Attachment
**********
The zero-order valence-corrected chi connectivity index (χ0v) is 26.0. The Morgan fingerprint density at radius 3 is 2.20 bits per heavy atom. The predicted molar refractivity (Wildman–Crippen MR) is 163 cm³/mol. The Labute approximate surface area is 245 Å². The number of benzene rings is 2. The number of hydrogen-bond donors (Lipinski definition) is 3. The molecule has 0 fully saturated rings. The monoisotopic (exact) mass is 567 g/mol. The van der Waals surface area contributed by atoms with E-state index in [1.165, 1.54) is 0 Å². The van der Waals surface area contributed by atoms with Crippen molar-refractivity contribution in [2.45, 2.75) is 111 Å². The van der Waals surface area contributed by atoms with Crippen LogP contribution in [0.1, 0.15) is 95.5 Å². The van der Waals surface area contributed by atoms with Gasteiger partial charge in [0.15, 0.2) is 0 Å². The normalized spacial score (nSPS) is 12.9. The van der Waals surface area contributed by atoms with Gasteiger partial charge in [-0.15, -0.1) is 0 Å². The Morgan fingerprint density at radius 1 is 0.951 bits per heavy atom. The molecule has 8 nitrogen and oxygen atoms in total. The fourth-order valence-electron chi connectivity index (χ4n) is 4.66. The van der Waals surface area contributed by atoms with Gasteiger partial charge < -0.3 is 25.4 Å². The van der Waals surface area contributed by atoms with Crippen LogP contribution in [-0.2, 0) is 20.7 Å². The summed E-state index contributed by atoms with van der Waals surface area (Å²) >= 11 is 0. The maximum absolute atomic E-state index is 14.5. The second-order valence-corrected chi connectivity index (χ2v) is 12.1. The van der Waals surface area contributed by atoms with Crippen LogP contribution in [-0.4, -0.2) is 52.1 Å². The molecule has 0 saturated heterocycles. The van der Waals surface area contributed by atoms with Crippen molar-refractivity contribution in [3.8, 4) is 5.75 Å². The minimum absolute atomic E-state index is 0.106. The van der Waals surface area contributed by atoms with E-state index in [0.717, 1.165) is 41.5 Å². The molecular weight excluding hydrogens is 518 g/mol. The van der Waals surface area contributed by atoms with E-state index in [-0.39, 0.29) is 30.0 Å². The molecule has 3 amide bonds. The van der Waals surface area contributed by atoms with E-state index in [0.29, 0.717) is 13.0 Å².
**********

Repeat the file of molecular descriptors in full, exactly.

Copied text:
The zero-order valence-corrected chi connectivity index (χ0v) is 26.0. The Morgan fingerprint density at radius 3 is 2.20 bits per heavy atom. The predicted molar refractivity (Wildman–Crippen MR) is 163 cm³/mol. The Labute approximate surface area is 245 Å². The number of benzene rings is 2. The number of hydrogen-bond donors (Lipinski definition) is 3. The molecule has 0 fully saturated rings. The monoisotopic (exact) mass is 567 g/mol. The van der Waals surface area contributed by atoms with E-state index in [1.165, 1.54) is 0 Å². The van der Waals surface area contributed by atoms with Crippen molar-refractivity contribution in [2.45, 2.75) is 111 Å². The van der Waals surface area contributed by atoms with Crippen LogP contribution in [0.1, 0.15) is 95.5 Å². The van der Waals surface area contributed by atoms with Gasteiger partial charge in [0.15, 0.2) is 0 Å². The normalized spacial score (nSPS) is 12.9. The van der Waals surface area contributed by atoms with Gasteiger partial charge in [-0.15, -0.1) is 0 Å². The Morgan fingerprint density at radius 1 is 0.951 bits per heavy atom. The molecule has 8 nitrogen and oxygen atoms in total. The fourth-order valence-electron chi connectivity index (χ4n) is 4.66. The van der Waals surface area contributed by atoms with Gasteiger partial charge < -0.3 is 25.4 Å². The van der Waals surface area contributed by atoms with Crippen LogP contribution in [-0.2, 0) is 20.7 Å². The summed E-state index contributed by atoms with van der Waals surface area (Å²) >= 11 is 0. The maximum absolute atomic E-state index is 14.5. The second-order valence-corrected chi connectivity index (χ2v) is 12.1. The van der Waals surface area contributed by atoms with Crippen LogP contribution in [-0.4, -0.2) is 52.1 Å². The molecule has 0 saturated heterocycles. The van der Waals surface area contributed by atoms with Crippen molar-refractivity contribution in [3.8, 4) is 5.75 Å². The minimum absolute atomic E-state index is 0.106. The van der Waals surface area contributed by atoms with E-state index in [0.717, 1.165) is 41.5 Å². The molecular weight excluding hydrogens is 518 g/mol. The van der Waals surface area contributed by atoms with E-state index in [-0.39, 0.29) is 30.0 Å². The molecule has 3 amide bonds. The van der Waals surface area contributed by atoms with E-state index in [0.29, 0.717) is 13.0 Å².